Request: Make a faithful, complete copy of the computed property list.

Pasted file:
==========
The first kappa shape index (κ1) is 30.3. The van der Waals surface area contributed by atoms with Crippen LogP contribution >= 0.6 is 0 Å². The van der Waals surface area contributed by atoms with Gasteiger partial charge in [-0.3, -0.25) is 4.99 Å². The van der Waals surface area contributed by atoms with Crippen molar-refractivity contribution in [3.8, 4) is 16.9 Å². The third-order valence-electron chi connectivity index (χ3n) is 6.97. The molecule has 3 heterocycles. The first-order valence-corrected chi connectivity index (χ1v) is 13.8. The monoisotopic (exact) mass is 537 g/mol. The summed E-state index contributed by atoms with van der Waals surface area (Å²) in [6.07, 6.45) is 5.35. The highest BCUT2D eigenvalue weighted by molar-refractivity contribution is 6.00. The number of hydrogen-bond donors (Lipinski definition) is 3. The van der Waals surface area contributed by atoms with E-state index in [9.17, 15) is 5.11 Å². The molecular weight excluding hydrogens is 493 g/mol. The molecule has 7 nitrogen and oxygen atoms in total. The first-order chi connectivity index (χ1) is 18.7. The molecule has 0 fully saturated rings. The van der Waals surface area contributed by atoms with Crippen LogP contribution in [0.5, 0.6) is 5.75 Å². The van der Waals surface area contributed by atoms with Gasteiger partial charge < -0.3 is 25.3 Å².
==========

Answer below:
The first kappa shape index (κ1) is 30.3. The van der Waals surface area contributed by atoms with Crippen LogP contribution >= 0.6 is 0 Å². The van der Waals surface area contributed by atoms with Gasteiger partial charge in [-0.3, -0.25) is 4.99 Å². The van der Waals surface area contributed by atoms with Crippen molar-refractivity contribution in [3.8, 4) is 16.9 Å². The third-order valence-electron chi connectivity index (χ3n) is 6.97. The molecule has 3 heterocycles. The first-order valence-corrected chi connectivity index (χ1v) is 13.8. The monoisotopic (exact) mass is 537 g/mol. The summed E-state index contributed by atoms with van der Waals surface area (Å²) in [6.07, 6.45) is 5.35. The highest BCUT2D eigenvalue weighted by molar-refractivity contribution is 6.00. The number of hydrogen-bond donors (Lipinski definition) is 3. The van der Waals surface area contributed by atoms with E-state index in [9.17, 15) is 5.11 Å². The molecular weight excluding hydrogens is 493 g/mol. The molecule has 7 nitrogen and oxygen atoms in total. The first-order chi connectivity index (χ1) is 18.7. The molecule has 0 fully saturated rings. The van der Waals surface area contributed by atoms with Crippen LogP contribution in [0.5, 0.6) is 5.75 Å². The van der Waals surface area contributed by atoms with Gasteiger partial charge < -0.3 is 25.3 Å².